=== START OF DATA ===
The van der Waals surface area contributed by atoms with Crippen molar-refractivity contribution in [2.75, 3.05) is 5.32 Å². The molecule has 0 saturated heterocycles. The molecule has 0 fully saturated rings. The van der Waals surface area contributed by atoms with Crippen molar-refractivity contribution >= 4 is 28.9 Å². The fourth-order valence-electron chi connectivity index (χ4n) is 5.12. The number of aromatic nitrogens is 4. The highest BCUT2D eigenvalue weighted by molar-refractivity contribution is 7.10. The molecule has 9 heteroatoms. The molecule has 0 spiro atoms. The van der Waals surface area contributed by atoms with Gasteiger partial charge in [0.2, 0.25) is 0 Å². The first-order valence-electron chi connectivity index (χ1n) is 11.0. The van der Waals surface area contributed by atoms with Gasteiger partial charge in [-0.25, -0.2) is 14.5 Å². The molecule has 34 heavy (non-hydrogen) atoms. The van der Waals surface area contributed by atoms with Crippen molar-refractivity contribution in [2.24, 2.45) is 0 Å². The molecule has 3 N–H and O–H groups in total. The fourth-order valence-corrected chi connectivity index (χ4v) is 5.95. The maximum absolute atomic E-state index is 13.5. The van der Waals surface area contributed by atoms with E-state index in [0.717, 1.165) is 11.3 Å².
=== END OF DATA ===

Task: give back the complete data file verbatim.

The van der Waals surface area contributed by atoms with Crippen molar-refractivity contribution in [2.75, 3.05) is 5.32 Å². The molecule has 0 saturated heterocycles. The molecule has 0 fully saturated rings. The van der Waals surface area contributed by atoms with Crippen molar-refractivity contribution >= 4 is 28.9 Å². The fourth-order valence-electron chi connectivity index (χ4n) is 5.12. The number of aromatic nitrogens is 4. The highest BCUT2D eigenvalue weighted by molar-refractivity contribution is 7.10. The molecule has 9 heteroatoms. The molecule has 0 spiro atoms. The van der Waals surface area contributed by atoms with Gasteiger partial charge in [0.2, 0.25) is 0 Å². The first-order valence-electron chi connectivity index (χ1n) is 11.0. The van der Waals surface area contributed by atoms with Gasteiger partial charge in [-0.25, -0.2) is 14.5 Å². The molecule has 34 heavy (non-hydrogen) atoms. The van der Waals surface area contributed by atoms with Crippen molar-refractivity contribution in [2.24, 2.45) is 0 Å². The molecule has 3 N–H and O–H groups in total. The fourth-order valence-corrected chi connectivity index (χ4v) is 5.95. The maximum absolute atomic E-state index is 13.5. The van der Waals surface area contributed by atoms with E-state index in [0.717, 1.165) is 11.3 Å².